In an earlier post I mentioned the importance of server access log files. I figured it was time for another installment in this little series. Today I’ll be discussing the anatomy of a log file.
Webserver access logs contain a lot of information and can become really large files, really fast. Most servers have a cap on how big the files can be to protect themselves from filling the drive with logs, and unfortunately, some shared environments don’t keep logs at all. A server log is a record of every interaction between your server and a web browser or a robot. Access logs can be formatted in several different ways, but they mostly have the same information. As I mentioned in my previous post, this is the only place you can really see what Googlebot does on a website because Googlebot doesn’t fire analytics. Depending on where your site is hosted and what type of server you’re on, access to your log files will vary. If you don’t know how to get to your site’s logs, ask your host if and where they are available.
Once you get your server log file downloaded you can open it with a text editor like PSPad. (In a future post I’ll talk about analyzing the log files with special software.) After you open the log file you’ll see something like the image below. It looks pretty scary, but since the info has standardized formatting, it’s pretty easy to access.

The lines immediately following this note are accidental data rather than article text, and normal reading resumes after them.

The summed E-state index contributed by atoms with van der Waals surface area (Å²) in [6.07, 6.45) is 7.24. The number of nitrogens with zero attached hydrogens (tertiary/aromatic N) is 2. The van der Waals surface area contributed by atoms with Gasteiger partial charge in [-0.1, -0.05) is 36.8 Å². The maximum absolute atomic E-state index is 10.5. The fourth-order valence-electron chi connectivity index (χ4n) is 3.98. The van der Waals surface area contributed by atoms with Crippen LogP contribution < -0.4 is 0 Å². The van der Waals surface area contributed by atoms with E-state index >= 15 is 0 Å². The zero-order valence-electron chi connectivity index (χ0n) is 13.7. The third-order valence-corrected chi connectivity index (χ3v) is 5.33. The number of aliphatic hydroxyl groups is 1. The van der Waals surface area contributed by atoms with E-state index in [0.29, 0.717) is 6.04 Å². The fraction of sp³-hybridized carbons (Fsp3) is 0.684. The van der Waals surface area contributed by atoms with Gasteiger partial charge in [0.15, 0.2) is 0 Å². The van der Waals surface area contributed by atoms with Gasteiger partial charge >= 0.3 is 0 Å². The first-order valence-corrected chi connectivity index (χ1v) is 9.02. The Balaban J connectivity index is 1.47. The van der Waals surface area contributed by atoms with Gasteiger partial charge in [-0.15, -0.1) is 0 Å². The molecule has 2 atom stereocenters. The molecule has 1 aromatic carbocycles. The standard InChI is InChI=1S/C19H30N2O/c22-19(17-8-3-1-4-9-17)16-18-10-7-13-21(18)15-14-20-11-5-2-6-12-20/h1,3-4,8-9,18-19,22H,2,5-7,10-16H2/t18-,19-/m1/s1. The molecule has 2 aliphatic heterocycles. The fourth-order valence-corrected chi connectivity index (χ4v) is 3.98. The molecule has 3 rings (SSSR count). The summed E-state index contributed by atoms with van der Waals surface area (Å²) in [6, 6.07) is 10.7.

Let’s start with a single entry from the log file. Below is one line taken from my log file.
18.104.22.168 – – [03/Aug/2015:07:21:21 -0700] “GET /robots.txt HTTP/1.1” 200 915 “-” “Mozilla/5.0 (compatible; Googlebot/2.1; +http://www.google.com/bot.html)”
Breaking that line down into its delimited fields makes it easier to understand. The chart below shows what each field means and the corresponding data.
According to the example, Googlebot requested my robots.txt file. That’s the first file Googlebot requests when visiting a website, so if I were to look through every entry after this one and look for that IP, I could follow Googlebot around my site. It can get a bit tough though because when a page is loaded, every resources called from the page is logged (scripts, etc.) so you have to really keep track of what’s going on, or use special log analysis software . When I first started out as an SEO, reading through the log file in Notepad was the only way to analyze these files. I had to to remember which IP I was keeping track of, find every log entry for that IP after a certain timestamp, and then either piece them together in my mind or pull them out into Excel. Fortunately times have changed and now there are quite a few programs and websites dedicated to making log file information less headache-inducing.
In my next installment I’ll discuss some of the different software and websites that will help you make sense of your log file and provide you with actionable information.